ASHEVILLE – Developers and local governments need to leverage more resources. Existing stock needs to be preserved. Approval processes need to be streamlined.
Those are all strategies discussed by a panel of experts March 23 at a Leadership Asheville Forum to address one of the area’s largest issues: affordable housing.
Buncombe County announced in December that affordable housing is its top spending priority, and Asheville City Council listed it as a top priority helping to direct the focus of city staff.
The first of two parts, Leadership Asheville Forum’s Housing in WNC event brought four speakers with distinct perspectives to talk about the extent of the issue, and what is being and can be done to provide enough housing to meet growing demand.
Housing is one of four main focus areas for Dogwood Health Trust, said Sarah Grymes, vice president of impact-housing, something the trust homed in on throughout 2021.
That included a housing needs assessment commissioned by Dogwood, known as the Bowen report after the firm that conducted the study, which she said showed a need of more than 13,000 housing units in rental housing in Western North Carolina, with a large share needed for residents 55 and older, as well as people earning 50% and below the area median income.
According to Asheville’s matrix, 50% of the area median income is $26,300 for a one-person household, and $30,050, $33,800 and $37,550 for two-, three- and four-person households, respectively.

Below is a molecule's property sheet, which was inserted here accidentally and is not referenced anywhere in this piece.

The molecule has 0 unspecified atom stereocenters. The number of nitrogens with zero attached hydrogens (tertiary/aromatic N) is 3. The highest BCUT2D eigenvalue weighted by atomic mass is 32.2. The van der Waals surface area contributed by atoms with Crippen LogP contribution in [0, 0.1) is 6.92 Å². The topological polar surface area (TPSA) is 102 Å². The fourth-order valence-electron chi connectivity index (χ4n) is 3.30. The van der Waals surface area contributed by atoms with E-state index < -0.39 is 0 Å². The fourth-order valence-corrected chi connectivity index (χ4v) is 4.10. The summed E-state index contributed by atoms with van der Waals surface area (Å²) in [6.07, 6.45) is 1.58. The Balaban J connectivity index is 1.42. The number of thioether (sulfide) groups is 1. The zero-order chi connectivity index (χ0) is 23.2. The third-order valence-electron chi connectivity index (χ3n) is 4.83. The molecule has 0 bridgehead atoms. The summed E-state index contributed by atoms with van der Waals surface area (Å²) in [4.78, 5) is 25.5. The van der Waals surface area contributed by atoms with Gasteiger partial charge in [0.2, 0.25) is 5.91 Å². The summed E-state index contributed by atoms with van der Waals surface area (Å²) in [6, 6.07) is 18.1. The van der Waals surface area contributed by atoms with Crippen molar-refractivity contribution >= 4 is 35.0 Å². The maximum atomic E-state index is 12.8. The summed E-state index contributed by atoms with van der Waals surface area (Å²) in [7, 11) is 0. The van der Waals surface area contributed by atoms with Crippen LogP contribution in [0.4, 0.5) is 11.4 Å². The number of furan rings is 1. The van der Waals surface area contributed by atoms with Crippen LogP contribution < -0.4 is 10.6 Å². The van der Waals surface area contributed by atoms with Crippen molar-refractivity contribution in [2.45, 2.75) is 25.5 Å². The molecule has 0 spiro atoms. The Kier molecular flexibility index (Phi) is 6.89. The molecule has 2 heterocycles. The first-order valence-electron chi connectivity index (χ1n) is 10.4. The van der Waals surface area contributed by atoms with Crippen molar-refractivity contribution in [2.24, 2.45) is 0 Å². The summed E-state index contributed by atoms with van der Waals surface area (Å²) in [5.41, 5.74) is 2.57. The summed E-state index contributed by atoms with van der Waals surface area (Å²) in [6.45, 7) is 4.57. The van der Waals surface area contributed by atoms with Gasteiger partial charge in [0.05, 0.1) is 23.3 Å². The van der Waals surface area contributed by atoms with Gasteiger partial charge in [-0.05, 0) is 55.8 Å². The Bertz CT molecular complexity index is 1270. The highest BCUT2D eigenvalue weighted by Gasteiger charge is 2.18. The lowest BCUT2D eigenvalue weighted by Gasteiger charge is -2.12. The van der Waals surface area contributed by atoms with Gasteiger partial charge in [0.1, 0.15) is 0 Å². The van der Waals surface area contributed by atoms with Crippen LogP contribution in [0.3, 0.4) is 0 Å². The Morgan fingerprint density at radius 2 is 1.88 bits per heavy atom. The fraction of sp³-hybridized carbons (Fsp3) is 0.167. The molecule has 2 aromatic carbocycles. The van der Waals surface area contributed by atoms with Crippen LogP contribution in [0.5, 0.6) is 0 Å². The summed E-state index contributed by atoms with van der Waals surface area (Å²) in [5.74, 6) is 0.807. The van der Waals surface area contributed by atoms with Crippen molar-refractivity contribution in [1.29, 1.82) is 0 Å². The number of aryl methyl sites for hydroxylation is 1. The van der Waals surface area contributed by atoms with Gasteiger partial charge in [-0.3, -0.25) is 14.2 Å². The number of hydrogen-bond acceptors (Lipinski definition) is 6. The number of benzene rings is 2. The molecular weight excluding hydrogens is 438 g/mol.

Geoffrey Barton, director of real estate development for nonprofit Mountain Housing Opportunity, said the affordable housing organization has been “guided by the belief that if you work in this community you should be able to afford an attractive home in a good neighborhood” since 1988.
Extrapolating from the 15% growth rate in Buncombe County detailed in that Housing Needs Assessment, Barton said 4.3 households, or almost 10 people, relocate to Buncombe County every day.
The housing being constructed in the county is not keeping up, Barton said, also comparing wages against rents over the past 60 years, showing wages adjusted for inflation staying relatively flat while rents continue to climb, as do the share of households who are considered housing cost-burdened, paying more than 30% of their income to rent.
Nationally, that rate has grown to about 50%, Barton said, and in Buncombe County, 7,500 households pay more than 50% of their income in rent, the same number the city’s comprehensive plan says need to be built in the city in the next 15 years.
“The rate that we are building is vastly under-meeting the need that we have,” he said. “We have a commuter workforce. We have a large number of people who commute into the city today, so we are outsourcing our working population because they can no longer afford to live in Asheville. Sometimes this is called ‘the suburbanization of poverty.'”